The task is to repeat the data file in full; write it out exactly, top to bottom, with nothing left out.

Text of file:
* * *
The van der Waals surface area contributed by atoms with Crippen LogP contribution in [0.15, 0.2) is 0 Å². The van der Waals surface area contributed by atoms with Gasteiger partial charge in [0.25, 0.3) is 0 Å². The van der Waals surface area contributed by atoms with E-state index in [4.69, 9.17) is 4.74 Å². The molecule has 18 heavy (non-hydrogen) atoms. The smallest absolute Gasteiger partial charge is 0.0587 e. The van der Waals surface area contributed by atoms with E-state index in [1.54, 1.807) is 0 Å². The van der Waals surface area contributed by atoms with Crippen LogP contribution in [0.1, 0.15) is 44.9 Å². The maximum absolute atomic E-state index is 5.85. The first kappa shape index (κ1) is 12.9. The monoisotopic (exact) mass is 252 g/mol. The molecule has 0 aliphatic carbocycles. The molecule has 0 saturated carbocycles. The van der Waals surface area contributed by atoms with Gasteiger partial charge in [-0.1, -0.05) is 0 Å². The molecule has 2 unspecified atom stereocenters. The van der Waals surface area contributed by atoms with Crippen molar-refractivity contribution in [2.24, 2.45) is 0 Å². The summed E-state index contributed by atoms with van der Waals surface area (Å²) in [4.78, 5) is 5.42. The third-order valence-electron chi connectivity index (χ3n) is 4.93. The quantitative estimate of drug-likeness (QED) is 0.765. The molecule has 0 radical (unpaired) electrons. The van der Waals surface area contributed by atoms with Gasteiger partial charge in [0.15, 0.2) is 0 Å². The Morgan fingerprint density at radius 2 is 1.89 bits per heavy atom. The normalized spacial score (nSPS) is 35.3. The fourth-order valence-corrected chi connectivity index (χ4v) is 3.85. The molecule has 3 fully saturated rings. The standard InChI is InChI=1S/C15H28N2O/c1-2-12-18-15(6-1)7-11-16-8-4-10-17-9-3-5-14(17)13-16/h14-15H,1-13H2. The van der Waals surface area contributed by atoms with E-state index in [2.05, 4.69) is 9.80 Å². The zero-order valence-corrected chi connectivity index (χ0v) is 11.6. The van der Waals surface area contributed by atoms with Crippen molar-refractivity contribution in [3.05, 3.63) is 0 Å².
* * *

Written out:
The van der Waals surface area contributed by atoms with Crippen LogP contribution in [0.15, 0.2) is 0 Å². The van der Waals surface area contributed by atoms with Gasteiger partial charge in [0.25, 0.3) is 0 Å². The van der Waals surface area contributed by atoms with E-state index in [4.69, 9.17) is 4.74 Å². The molecule has 18 heavy (non-hydrogen) atoms. The smallest absolute Gasteiger partial charge is 0.0587 e. The van der Waals surface area contributed by atoms with E-state index in [1.54, 1.807) is 0 Å². The van der Waals surface area contributed by atoms with Crippen LogP contribution in [0.1, 0.15) is 44.9 Å². The maximum absolute atomic E-state index is 5.85. The first kappa shape index (κ1) is 12.9. The monoisotopic (exact) mass is 252 g/mol. The molecule has 0 aliphatic carbocycles. The molecule has 0 saturated carbocycles. The van der Waals surface area contributed by atoms with Gasteiger partial charge in [-0.1, -0.05) is 0 Å². The molecule has 2 unspecified atom stereocenters. The van der Waals surface area contributed by atoms with Crippen molar-refractivity contribution in [2.24, 2.45) is 0 Å². The summed E-state index contributed by atoms with van der Waals surface area (Å²) in [4.78, 5) is 5.42. The third-order valence-electron chi connectivity index (χ3n) is 4.93. The quantitative estimate of drug-likeness (QED) is 0.765. The molecule has 0 radical (unpaired) electrons. The van der Waals surface area contributed by atoms with Gasteiger partial charge in [0.15, 0.2) is 0 Å². The Morgan fingerprint density at radius 2 is 1.89 bits per heavy atom. The normalized spacial score (nSPS) is 35.3. The fourth-order valence-corrected chi connectivity index (χ4v) is 3.85. The molecule has 3 fully saturated rings. The standard InChI is InChI=1S/C15H28N2O/c1-2-12-18-15(6-1)7-11-16-8-4-10-17-9-3-5-14(17)13-16/h14-15H,1-13H2. The van der Waals surface area contributed by atoms with E-state index in [2.05, 4.69) is 9.80 Å². The zero-order valence-corrected chi connectivity index (χ0v) is 11.6. The van der Waals surface area contributed by atoms with Crippen molar-refractivity contribution in [3.05, 3.63) is 0 Å².